"THE OCEAN IS MY FAVORITE FORM OF REBELLION."
Rebellion, adventure, and the unknown in Bali, Indonesia
The ocean is my favorite form of rebellion. Reckless from birth, she expects no less from her companions. And it was on one such reckless day that we found ourselves alone in Bali just after sundown, the ocean and me.
It was our last day here at Uluwatu in Bali, and I was reluctant to say goodbye just yet. Glancing back, I watched as the last remaining surfers disappeared into the cave, headed for home. Anyone who has ever been to Uluwatu knows of the cave. Dark and mysterious, it is the only access to and from an ocean that is otherwise guarded by towering cliffs. When the tide is high, it swallows the floor of the cavern, and when the waves are big, the ocean current runs past this hole in the cliff like a river, depositing her burden of surfers and debris far around the corner to the north. At which point the surfer must renew his struggle against nature, paddling first out beyond the waves, then slowly south against the current until he is once more in line with the cave, now only a distant scar at the base of the cliff. The final trick at the end of the day is to navigate safely into the mouth of this small cavern without being swept past it. If that happens, the entire circiuitous journey must be repeated: back out to sea, then south against the current, and finally back towards the hole in the cliff for one more try. Depending on the tide and swell, it is not uncommon for a surfer to fail on several attempts before finally finding purchase within the echoing madness of the cave. And what makes this whole process especially unique is that every wave that is ridden carries it's surfer north, away from the mouth of the cavern, thus committing him to another paddle out to sea and prolonging this beautiful struggle.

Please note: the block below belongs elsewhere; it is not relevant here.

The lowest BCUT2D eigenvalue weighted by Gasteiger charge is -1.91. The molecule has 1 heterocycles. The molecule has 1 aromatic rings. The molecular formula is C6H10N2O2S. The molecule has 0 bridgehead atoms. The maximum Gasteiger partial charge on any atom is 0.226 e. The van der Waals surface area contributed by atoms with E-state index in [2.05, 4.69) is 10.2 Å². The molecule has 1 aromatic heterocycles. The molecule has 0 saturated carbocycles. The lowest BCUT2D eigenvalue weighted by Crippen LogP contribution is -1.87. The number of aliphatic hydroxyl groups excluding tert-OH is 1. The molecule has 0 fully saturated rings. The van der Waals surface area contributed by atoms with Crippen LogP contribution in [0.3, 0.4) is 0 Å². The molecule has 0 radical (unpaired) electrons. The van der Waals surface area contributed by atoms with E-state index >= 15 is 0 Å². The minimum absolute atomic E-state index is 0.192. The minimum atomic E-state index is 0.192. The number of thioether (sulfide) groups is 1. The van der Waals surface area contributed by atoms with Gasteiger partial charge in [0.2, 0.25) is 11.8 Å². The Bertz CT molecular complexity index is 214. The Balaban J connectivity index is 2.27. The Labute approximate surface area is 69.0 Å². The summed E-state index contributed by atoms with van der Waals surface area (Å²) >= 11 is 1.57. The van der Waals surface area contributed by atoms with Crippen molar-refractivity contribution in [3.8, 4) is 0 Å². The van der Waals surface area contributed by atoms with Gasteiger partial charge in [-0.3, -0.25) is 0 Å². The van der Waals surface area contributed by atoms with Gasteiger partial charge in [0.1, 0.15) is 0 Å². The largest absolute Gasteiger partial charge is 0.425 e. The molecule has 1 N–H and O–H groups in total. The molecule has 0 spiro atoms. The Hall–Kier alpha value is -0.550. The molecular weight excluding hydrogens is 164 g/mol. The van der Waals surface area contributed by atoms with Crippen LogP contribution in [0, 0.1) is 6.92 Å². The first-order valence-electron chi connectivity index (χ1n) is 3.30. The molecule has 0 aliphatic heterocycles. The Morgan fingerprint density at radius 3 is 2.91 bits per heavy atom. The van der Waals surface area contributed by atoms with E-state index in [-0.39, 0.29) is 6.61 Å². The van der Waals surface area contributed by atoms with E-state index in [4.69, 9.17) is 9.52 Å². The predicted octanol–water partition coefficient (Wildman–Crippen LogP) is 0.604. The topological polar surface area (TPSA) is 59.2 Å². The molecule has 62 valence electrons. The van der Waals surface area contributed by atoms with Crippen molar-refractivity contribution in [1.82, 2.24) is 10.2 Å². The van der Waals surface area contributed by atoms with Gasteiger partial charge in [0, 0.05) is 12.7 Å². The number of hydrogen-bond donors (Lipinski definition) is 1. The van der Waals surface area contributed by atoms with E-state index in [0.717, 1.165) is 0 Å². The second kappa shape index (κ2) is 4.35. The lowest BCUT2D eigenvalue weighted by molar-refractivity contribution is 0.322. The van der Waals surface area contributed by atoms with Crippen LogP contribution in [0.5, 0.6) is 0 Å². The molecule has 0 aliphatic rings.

And I guess that's how I came to be here, all alone in the Indian Ocean, unwilling to call it quits. As I watched the fading sunlight step gently over the endless lines of waves, I considered my options. Reasonable. Logical. Time to head for the cave while I can still find it. As if in her own response, I turned to see one of the most beautiful waves of the day heading straight towards me. "Are you sure?" it seemed to say. Hesitating, I glanced back at the cave. Reasonable. Logical. And then with the last colors of sunlight, I spun and paddled the other way - away from safety and into the shadow of the approaching wave.
Sometimes you don't know why you should do something, but you do it. Beyond logic and without a plan. In fact, almost because you have no plan. At least, that's the way I am sometimes. Like earlier this year, when I surprised myself by impulsively jumping onto a moving train, without any further plan or destination in mind. Am I revealing too much of my inner madness? In surfing we use the saying, "If you don't go, you'll never know." But I'm not always like that. In fact, I feel like too much of our time is spent making (or at least attempting to make) reasonable and logical decisions. Hence the need for rebellion. Adventure. The unknown.
And so as the sky turned black, I decided I would ride this wave as far as she would carry me. Beyond the safety of the cave. Beyond logic, beyond reason. Further up the coast than I'd ever been. Flying through darkness and toward the unknown, with no idea of what happens next, I felt wildly alive.
To be continued...
"I FEEL LIKE TOO MUCH OF OUR TIME IS SPENT MAKING (OR AT LEAST ATTEMPTING TO MAKE) REASONABLE AND LOGICAL DECISIONS. HENCE THE NEED FOR REBELLION. ADVENTURE. THE UNKNOWN."